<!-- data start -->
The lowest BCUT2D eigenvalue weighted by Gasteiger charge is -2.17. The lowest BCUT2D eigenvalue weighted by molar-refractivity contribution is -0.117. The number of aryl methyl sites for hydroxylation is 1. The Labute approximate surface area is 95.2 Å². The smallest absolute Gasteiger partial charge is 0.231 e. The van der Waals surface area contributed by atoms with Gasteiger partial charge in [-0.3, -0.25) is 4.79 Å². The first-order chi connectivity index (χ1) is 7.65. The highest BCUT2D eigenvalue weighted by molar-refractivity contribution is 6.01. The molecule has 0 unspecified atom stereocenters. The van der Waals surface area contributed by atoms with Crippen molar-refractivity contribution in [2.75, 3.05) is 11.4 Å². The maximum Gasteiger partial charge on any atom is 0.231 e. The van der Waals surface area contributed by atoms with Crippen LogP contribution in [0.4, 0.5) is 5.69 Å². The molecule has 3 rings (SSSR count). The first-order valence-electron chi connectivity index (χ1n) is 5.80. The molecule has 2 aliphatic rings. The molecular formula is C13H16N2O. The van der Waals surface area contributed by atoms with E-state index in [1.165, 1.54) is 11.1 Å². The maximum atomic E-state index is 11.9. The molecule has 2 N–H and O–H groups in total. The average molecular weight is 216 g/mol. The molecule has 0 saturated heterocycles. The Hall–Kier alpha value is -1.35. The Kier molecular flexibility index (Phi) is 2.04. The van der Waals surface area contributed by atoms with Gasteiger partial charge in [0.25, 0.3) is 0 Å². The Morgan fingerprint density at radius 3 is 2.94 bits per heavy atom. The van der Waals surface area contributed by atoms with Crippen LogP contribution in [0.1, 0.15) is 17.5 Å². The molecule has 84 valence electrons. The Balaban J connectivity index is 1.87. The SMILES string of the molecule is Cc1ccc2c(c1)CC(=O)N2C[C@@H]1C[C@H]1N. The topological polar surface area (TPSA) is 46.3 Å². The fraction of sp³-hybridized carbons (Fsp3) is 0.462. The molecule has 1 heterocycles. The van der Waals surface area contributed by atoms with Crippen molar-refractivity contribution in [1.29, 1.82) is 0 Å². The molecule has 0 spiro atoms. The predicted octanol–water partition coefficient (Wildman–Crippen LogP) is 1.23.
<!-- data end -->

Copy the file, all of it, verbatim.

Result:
The lowest BCUT2D eigenvalue weighted by Gasteiger charge is -2.17. The lowest BCUT2D eigenvalue weighted by molar-refractivity contribution is -0.117. The number of aryl methyl sites for hydroxylation is 1. The Labute approximate surface area is 95.2 Å². The smallest absolute Gasteiger partial charge is 0.231 e. The van der Waals surface area contributed by atoms with Gasteiger partial charge in [-0.3, -0.25) is 4.79 Å². The first-order chi connectivity index (χ1) is 7.65. The highest BCUT2D eigenvalue weighted by molar-refractivity contribution is 6.01. The molecule has 0 unspecified atom stereocenters. The van der Waals surface area contributed by atoms with Crippen molar-refractivity contribution in [2.75, 3.05) is 11.4 Å². The maximum Gasteiger partial charge on any atom is 0.231 e. The van der Waals surface area contributed by atoms with Crippen LogP contribution in [0.4, 0.5) is 5.69 Å². The molecule has 3 rings (SSSR count). The first-order valence-electron chi connectivity index (χ1n) is 5.80. The molecule has 2 aliphatic rings. The molecular formula is C13H16N2O. The van der Waals surface area contributed by atoms with E-state index in [1.165, 1.54) is 11.1 Å². The maximum atomic E-state index is 11.9. The molecule has 2 N–H and O–H groups in total. The average molecular weight is 216 g/mol. The molecule has 0 saturated heterocycles. The Hall–Kier alpha value is -1.35. The Kier molecular flexibility index (Phi) is 2.04. The van der Waals surface area contributed by atoms with Gasteiger partial charge in [0.25, 0.3) is 0 Å². The Morgan fingerprint density at radius 3 is 2.94 bits per heavy atom. The van der Waals surface area contributed by atoms with Crippen LogP contribution in [0.1, 0.15) is 17.5 Å². The molecule has 84 valence electrons. The Balaban J connectivity index is 1.87. The SMILES string of the molecule is Cc1ccc2c(c1)CC(=O)N2C[C@@H]1C[C@H]1N. The topological polar surface area (TPSA) is 46.3 Å². The fraction of sp³-hybridized carbons (Fsp3) is 0.462. The molecule has 1 heterocycles. The van der Waals surface area contributed by atoms with Crippen molar-refractivity contribution in [1.29, 1.82) is 0 Å². The molecule has 0 spiro atoms. The predicted octanol–water partition coefficient (Wildman–Crippen LogP) is 1.23.